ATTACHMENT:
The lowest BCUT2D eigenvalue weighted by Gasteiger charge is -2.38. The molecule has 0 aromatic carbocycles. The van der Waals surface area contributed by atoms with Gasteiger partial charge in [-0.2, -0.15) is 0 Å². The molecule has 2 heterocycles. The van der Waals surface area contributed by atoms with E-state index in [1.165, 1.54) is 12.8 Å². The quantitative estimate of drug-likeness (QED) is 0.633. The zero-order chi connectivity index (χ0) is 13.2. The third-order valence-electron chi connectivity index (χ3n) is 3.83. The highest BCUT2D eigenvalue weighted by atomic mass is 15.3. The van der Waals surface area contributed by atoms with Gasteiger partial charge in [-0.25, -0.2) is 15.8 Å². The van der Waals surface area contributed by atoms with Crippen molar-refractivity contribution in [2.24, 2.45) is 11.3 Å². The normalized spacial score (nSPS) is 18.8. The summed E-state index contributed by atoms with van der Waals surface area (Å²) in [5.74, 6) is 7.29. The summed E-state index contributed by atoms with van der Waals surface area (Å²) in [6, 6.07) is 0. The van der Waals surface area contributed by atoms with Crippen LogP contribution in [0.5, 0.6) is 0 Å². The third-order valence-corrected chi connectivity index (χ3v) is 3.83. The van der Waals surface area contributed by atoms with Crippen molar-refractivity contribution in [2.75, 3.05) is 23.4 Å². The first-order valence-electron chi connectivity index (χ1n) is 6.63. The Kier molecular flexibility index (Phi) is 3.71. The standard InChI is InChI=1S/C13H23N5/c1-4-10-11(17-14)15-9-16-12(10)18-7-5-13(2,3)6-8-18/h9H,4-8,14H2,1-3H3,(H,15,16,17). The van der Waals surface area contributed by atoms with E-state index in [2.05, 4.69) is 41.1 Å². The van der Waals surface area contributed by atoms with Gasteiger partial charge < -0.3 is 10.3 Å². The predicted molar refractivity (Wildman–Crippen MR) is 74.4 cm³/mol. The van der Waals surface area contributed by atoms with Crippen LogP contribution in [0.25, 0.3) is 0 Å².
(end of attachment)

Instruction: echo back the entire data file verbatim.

The lowest BCUT2D eigenvalue weighted by Gasteiger charge is -2.38. The molecule has 0 aromatic carbocycles. The van der Waals surface area contributed by atoms with Gasteiger partial charge in [-0.2, -0.15) is 0 Å². The molecule has 2 heterocycles. The van der Waals surface area contributed by atoms with E-state index in [1.165, 1.54) is 12.8 Å². The quantitative estimate of drug-likeness (QED) is 0.633. The zero-order chi connectivity index (χ0) is 13.2. The third-order valence-electron chi connectivity index (χ3n) is 3.83. The highest BCUT2D eigenvalue weighted by atomic mass is 15.3. The van der Waals surface area contributed by atoms with Gasteiger partial charge in [-0.25, -0.2) is 15.8 Å². The van der Waals surface area contributed by atoms with Crippen molar-refractivity contribution in [2.24, 2.45) is 11.3 Å². The normalized spacial score (nSPS) is 18.8. The summed E-state index contributed by atoms with van der Waals surface area (Å²) in [5.74, 6) is 7.29. The summed E-state index contributed by atoms with van der Waals surface area (Å²) in [6, 6.07) is 0. The van der Waals surface area contributed by atoms with Crippen LogP contribution in [0.5, 0.6) is 0 Å². The third-order valence-corrected chi connectivity index (χ3v) is 3.83. The van der Waals surface area contributed by atoms with Crippen molar-refractivity contribution in [2.75, 3.05) is 23.4 Å². The first-order valence-electron chi connectivity index (χ1n) is 6.63. The Kier molecular flexibility index (Phi) is 3.71. The standard InChI is InChI=1S/C13H23N5/c1-4-10-11(17-14)15-9-16-12(10)18-7-5-13(2,3)6-8-18/h9H,4-8,14H2,1-3H3,(H,15,16,17). The van der Waals surface area contributed by atoms with E-state index in [2.05, 4.69) is 41.1 Å². The van der Waals surface area contributed by atoms with Gasteiger partial charge < -0.3 is 10.3 Å². The predicted molar refractivity (Wildman–Crippen MR) is 74.4 cm³/mol. The van der Waals surface area contributed by atoms with Crippen LogP contribution in [0.25, 0.3) is 0 Å².